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Memoirs of the Revolution: Al-Jiza

September 7, 2011

 

Dara’a activist recalls horror and exhilaration of rising up against regime

 

I always enjoy asking young people who participated in the earliest demonstrations about how they overcame their fear and faced the monster of aggressive repression, which until then was considered a real miracle.

 

And even more so when it comes to the case of a young man from Dara’a, the city which sparked the revolution, and in particular from al-Jiza, the south-east of the city, which became famous after 13-year-old Hamza al-Khatib was arrested and killed under torture.

 

Mohammed is in his early twenties. He remembers the first demonstration that took place in Jiza as a reaction to what happened in the city of Daraa at that time.

 

“The number of participants was low, maybe 150,” he recalled. “We came out very spontaneously and stayed about two hours in the demonstration in the hope that more people would join us. But in the end we were not more than 400 people. The chanting [at that time] was that people wanted to reform the regime.

 

“It was the first time in my life that I spoke this way. I felt fear, so we did not speak up much during the chanting. But I also felt that I hear my voice for the first time. After the demonstration ended, we could not believe what we had done. In fact, even today I cannot believe the situation we are in now, when 10 people became 100, and those became 1,000, the sound gradually became higher and chants were rising.”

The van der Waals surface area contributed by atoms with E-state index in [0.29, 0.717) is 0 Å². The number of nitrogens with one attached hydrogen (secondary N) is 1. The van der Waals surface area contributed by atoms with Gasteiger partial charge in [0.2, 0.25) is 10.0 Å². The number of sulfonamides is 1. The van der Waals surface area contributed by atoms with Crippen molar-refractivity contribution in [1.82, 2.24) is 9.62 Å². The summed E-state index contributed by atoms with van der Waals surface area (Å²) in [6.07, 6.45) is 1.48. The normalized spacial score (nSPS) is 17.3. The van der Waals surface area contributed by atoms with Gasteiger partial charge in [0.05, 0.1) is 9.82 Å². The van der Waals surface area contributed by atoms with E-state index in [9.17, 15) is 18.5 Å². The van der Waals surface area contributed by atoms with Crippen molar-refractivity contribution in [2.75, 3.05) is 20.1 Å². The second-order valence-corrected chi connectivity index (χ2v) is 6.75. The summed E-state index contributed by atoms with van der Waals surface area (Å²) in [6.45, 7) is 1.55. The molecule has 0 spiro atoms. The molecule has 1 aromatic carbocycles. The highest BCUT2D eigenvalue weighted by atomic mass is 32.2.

As he remembers it, the start of the demonstrations was completely spontaneous. On hearing the news of what was happening in Dara’a, young men flooded into the streets. But after a while, he said, things became more organized, with a group of young people who took charge of coordinating the protests of Jiza, a group in which Mohammad is active.

 

For several months, the army and security forces surrounded Jiza, like other areas of Dara’a. Day and night they raided houses – either of activists in the demonstrations or random houses in order to intimidate people. Not to mention the brutal way in which they detained many people.

 

One of those arrested was beaten with the butt of a rifle, breaking two of his ribs, says Mohammed. “And then there was the stealing and looting,” he added.

 

“But the most provocative of all for us was the message left by the elements of the regime at the end of this party of repression. Throughout the town they had written on the walls slogans such as ‘You’re the disease and we are the medicine. If you come back [to protest] we will come back. And our return will be tough. No god but Bashar.’”

 

Once the military had left, the task of the youth of Jiza would be to replace those words with phrases like, “Syria is free. Leave, Bashar. We are waiting.

 

”However, relations between the people of Jiza and the army were not always bad.